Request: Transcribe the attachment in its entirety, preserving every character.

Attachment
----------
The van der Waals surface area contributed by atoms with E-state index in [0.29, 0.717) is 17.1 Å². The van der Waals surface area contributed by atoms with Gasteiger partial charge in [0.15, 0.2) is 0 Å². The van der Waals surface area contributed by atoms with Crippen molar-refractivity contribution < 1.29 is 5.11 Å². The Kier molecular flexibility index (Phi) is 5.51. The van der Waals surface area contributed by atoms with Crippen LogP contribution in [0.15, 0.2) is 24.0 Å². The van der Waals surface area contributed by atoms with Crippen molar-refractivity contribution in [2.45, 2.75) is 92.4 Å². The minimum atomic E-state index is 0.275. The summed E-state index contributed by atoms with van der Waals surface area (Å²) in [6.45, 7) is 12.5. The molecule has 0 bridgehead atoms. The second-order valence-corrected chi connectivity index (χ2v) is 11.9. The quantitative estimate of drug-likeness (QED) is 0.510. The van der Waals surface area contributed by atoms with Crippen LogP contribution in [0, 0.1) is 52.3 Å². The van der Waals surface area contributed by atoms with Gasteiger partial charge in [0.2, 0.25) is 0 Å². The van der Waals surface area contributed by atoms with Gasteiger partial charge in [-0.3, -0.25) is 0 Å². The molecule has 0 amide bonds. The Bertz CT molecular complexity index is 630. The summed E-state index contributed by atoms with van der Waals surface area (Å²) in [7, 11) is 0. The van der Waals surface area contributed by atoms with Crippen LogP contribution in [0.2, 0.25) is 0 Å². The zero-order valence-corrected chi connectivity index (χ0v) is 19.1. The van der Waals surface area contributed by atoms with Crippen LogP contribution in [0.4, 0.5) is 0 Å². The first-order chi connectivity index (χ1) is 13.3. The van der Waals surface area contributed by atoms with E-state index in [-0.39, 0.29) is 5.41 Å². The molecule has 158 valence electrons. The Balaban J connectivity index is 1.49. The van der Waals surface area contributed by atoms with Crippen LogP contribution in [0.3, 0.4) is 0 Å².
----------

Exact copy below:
The van der Waals surface area contributed by atoms with E-state index in [0.29, 0.717) is 17.1 Å². The van der Waals surface area contributed by atoms with Gasteiger partial charge in [0.15, 0.2) is 0 Å². The van der Waals surface area contributed by atoms with Crippen molar-refractivity contribution < 1.29 is 5.11 Å². The Kier molecular flexibility index (Phi) is 5.51. The van der Waals surface area contributed by atoms with Crippen LogP contribution in [0.15, 0.2) is 24.0 Å². The van der Waals surface area contributed by atoms with Crippen molar-refractivity contribution in [2.45, 2.75) is 92.4 Å². The minimum atomic E-state index is 0.275. The summed E-state index contributed by atoms with van der Waals surface area (Å²) in [6.45, 7) is 12.5. The molecule has 0 bridgehead atoms. The second-order valence-corrected chi connectivity index (χ2v) is 11.9. The quantitative estimate of drug-likeness (QED) is 0.510. The van der Waals surface area contributed by atoms with Crippen LogP contribution in [0, 0.1) is 52.3 Å². The van der Waals surface area contributed by atoms with Gasteiger partial charge in [0.2, 0.25) is 0 Å². The van der Waals surface area contributed by atoms with Gasteiger partial charge in [-0.3, -0.25) is 0 Å². The molecule has 0 amide bonds. The Bertz CT molecular complexity index is 630. The summed E-state index contributed by atoms with van der Waals surface area (Å²) in [7, 11) is 0. The van der Waals surface area contributed by atoms with Crippen LogP contribution in [0.2, 0.25) is 0 Å². The zero-order valence-corrected chi connectivity index (χ0v) is 19.1. The van der Waals surface area contributed by atoms with Crippen LogP contribution in [0.4, 0.5) is 0 Å². The first-order chi connectivity index (χ1) is 13.3. The van der Waals surface area contributed by atoms with E-state index in [-0.39, 0.29) is 5.41 Å². The molecule has 158 valence electrons. The Balaban J connectivity index is 1.49. The van der Waals surface area contributed by atoms with Crippen LogP contribution in [0.3, 0.4) is 0 Å².